By dave | January 2, 2016

For some time now, I've been running a pair of high quality bookshelf speakers based on the Seas Mimir design. Apparently, they are named after the Nordic god of Wisdom and Knowledge, I cannot disagree and with each listening I like them more and more.  I've run them off both Roksan and Arcam amplification and I've really liked the sound from each.

Many people think that when building speakers, the most important thing is the drive unit, but there are many concerns: the quality of the crossovers, the cabinet construction and the stuffing used. Moreover, the stands they sit on and the position in the room that they are placed play a huge role too. In addition to this, the acoustics of the room play further into the equation. Over the parts of this article, I'll discuss the choices I made and my rationale for those choices.

 

My first step was to download the plans (Seas Mimir design) and carefully read all the information provided. Once I was happy with what I was building I made a very slight change to the dimensions; this was to make up for the oversize inductors I planned to use in the crossover. When using any inductor with a magnetic core it can suffer saturation under heavy load, the only way to reduce this is either by using larger inductors or air cored ones. However, air core inductors have increased resistance so this has to be factored in to the design. I've been down the air cored road, and for me it didn't end well, I ended up replacing them with very high quality Ferron ones.

ESA Clarity capacitors are used in both the woofer and tweeter circuits. I used neotech cables in all internal wiring and very high quality rear connectors. The drive units were purchased from Falcon Acoustics seas range as they had most of the parts in stock. For resistors the 4.7ohm resistors are M-Resist resistors and the 3.3ohm in the tweeters singal path is a Mills 12W component. Maybe slight overkill TBH.

For the cabinets I used highest quality superior grade Birch plywood, this is quite hard to get hold of, and you may have to look around a little (normally best to go for a local specialist hardwood supplier). In comparison to WPB (water boil proof and void free) ply it is very expensive but is very dense and makes for a good well damped cabinet (it generally has a lamination every 1.2mm). For the acoustic stuffing I used Elves wool stuffing which apparently turns kinetic energy into heat very efficiently. It is unfortunate that the router slipped slightly while making the tweeter channel, but this was filled and does not affect the sound too much.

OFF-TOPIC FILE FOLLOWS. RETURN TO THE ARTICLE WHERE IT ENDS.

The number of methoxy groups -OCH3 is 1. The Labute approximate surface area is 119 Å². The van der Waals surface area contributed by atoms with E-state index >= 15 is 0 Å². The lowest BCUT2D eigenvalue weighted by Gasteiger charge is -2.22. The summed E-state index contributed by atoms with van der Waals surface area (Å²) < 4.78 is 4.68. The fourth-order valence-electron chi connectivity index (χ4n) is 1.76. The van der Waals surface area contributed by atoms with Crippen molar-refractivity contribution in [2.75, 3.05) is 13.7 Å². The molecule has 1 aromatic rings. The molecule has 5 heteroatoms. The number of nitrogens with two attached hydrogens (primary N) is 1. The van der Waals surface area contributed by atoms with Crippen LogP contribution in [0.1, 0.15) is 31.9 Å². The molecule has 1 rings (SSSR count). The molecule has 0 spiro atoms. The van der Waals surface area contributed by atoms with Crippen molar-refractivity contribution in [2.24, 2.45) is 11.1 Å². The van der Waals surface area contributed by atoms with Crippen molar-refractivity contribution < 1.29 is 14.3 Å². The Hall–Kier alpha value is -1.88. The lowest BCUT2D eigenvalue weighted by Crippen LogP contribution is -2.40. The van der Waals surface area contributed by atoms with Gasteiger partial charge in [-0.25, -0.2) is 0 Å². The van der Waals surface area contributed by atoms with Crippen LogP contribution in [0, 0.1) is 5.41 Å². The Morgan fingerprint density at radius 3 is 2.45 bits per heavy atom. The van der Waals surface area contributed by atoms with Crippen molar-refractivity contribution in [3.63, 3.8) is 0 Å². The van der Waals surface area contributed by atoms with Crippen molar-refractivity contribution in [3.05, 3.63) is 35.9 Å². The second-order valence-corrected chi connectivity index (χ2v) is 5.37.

Assembling the cabinents - the woodwork

I decided to use rounded corners on each of the sides to avoid any sudden corners: 1 because I have children in the house and they bump into things, 2: because it will sound better anyway not to have sudden edges. However,  with plywood you can't just rout or sand a bit of the corner away because it would leave the ply laminations exposed.

round corners plyThere is a well know wood working technique for this that I stumbled across, and that is to cut a 1/2 inch (12mm) channel into the one edge of the ply as shown in the image on the right. Once the channel is routed, then just use a good wood glue on the joint and make sure you use a batten along the whole length. Be careful not to get glue onto the exterior of the wood, as if you do, its hard to get off before varnishing. This approach will need a good few clamps to keep the wood held in place for several hours!

For the baffle, I cut the wood such that the baffle was flush with the plywood front, as I planned to put grille covers, so the visible plywood edge did not matter. If you want the same look for the baffle as the sides, just repeat what we did above. In any case the baffle edges must be rounded by at least 5mm according to the design specifications. This just followed the design spec exactly.

Lastly the back panel was again mounted flush. There's a couple holes to put in this panel, one for the port, and two small holes for the speaker terminals. Nothing to taxing there. Personally I found some improvement by lining the side walls with fairly thick felt glued in place with PVA.

  

Left: before spraying, Right after spraying.

Finishing off:

Crossovers were built to spec, following the circuit provided exactly. I used a tag board to assemble it, and this seems to be the de-facto way of building DIY crossovers. Do not put the crossover inductors too close to the main driver, or you may adjust the value of the inductor. I did this on the first attempt, and wondered what was wrong!

The grille was made from left over plywood, routed to make a thin frame. The edges were rounded off using an edge rounding router bit. Once the frame was ready I used glue gun glue to stick the fabric to the frame. It was a little tricky due to the hot glue, but it worked overall. To hold the grilles to the speakers I used high power magnets, which I purchased from Clas Ohlson. four 10mm Neodyminum magnets work well for this purpose, two in the speaker baffle board, two in the grille. The easiest way to locate the hole that I found, is to clamp the grille in the right place on the baffle, then drill a pilot hole through both. To hold the grill vertically, I put a small plastic spacer between the bottom of the speaker and the stand (see the images below).

Front Grille.

Tweeter wiringStuffing

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